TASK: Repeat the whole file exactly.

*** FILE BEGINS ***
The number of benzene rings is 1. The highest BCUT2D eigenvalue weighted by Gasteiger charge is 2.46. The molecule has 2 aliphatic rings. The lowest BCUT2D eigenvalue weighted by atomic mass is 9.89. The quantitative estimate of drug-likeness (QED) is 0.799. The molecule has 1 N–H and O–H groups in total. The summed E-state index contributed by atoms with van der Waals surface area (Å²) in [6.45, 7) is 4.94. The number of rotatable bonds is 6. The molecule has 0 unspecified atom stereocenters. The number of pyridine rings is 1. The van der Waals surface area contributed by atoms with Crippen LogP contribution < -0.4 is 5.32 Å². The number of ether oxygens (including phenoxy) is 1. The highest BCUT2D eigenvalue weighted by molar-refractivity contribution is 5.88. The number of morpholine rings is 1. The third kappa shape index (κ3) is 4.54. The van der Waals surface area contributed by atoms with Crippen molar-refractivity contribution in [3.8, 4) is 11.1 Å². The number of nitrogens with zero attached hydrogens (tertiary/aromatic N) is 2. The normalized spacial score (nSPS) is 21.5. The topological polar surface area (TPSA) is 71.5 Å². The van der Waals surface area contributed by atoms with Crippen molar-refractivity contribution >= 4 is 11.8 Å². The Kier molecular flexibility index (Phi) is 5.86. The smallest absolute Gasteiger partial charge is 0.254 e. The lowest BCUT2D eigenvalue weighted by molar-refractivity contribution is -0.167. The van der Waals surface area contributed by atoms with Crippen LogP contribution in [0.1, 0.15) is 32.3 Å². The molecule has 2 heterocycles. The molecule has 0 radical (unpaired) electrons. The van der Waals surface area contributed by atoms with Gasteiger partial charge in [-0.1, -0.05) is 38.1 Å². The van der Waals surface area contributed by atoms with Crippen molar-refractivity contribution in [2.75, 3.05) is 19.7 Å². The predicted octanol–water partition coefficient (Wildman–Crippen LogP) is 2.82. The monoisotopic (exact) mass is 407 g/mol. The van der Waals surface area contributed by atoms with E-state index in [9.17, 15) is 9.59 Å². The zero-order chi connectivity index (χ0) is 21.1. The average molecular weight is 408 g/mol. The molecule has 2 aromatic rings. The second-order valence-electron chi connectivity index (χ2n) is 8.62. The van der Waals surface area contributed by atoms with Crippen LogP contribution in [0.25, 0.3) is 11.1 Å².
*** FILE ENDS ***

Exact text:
The number of benzene rings is 1. The highest BCUT2D eigenvalue weighted by Gasteiger charge is 2.46. The molecule has 2 aliphatic rings. The lowest BCUT2D eigenvalue weighted by atomic mass is 9.89. The quantitative estimate of drug-likeness (QED) is 0.799. The molecule has 1 N–H and O–H groups in total. The summed E-state index contributed by atoms with van der Waals surface area (Å²) in [6.45, 7) is 4.94. The number of rotatable bonds is 6. The molecule has 0 unspecified atom stereocenters. The number of pyridine rings is 1. The van der Waals surface area contributed by atoms with Crippen LogP contribution < -0.4 is 5.32 Å². The number of ether oxygens (including phenoxy) is 1. The highest BCUT2D eigenvalue weighted by molar-refractivity contribution is 5.88. The number of morpholine rings is 1. The third kappa shape index (κ3) is 4.54. The van der Waals surface area contributed by atoms with Crippen molar-refractivity contribution in [3.8, 4) is 11.1 Å². The number of nitrogens with zero attached hydrogens (tertiary/aromatic N) is 2. The normalized spacial score (nSPS) is 21.5. The topological polar surface area (TPSA) is 71.5 Å². The van der Waals surface area contributed by atoms with Crippen molar-refractivity contribution >= 4 is 11.8 Å². The Kier molecular flexibility index (Phi) is 5.86. The smallest absolute Gasteiger partial charge is 0.254 e. The lowest BCUT2D eigenvalue weighted by molar-refractivity contribution is -0.167. The van der Waals surface area contributed by atoms with Crippen LogP contribution in [0.1, 0.15) is 32.3 Å². The molecule has 2 heterocycles. The molecule has 0 radical (unpaired) electrons. The van der Waals surface area contributed by atoms with Gasteiger partial charge in [-0.1, -0.05) is 38.1 Å². The van der Waals surface area contributed by atoms with Crippen molar-refractivity contribution in [2.75, 3.05) is 19.7 Å². The predicted octanol–water partition coefficient (Wildman–Crippen LogP) is 2.82. The monoisotopic (exact) mass is 407 g/mol. The van der Waals surface area contributed by atoms with E-state index in [9.17, 15) is 9.59 Å². The zero-order chi connectivity index (χ0) is 21.1. The average molecular weight is 408 g/mol. The molecule has 2 aromatic rings. The second-order valence-electron chi connectivity index (χ2n) is 8.62. The van der Waals surface area contributed by atoms with Crippen LogP contribution in [0.25, 0.3) is 11.1 Å².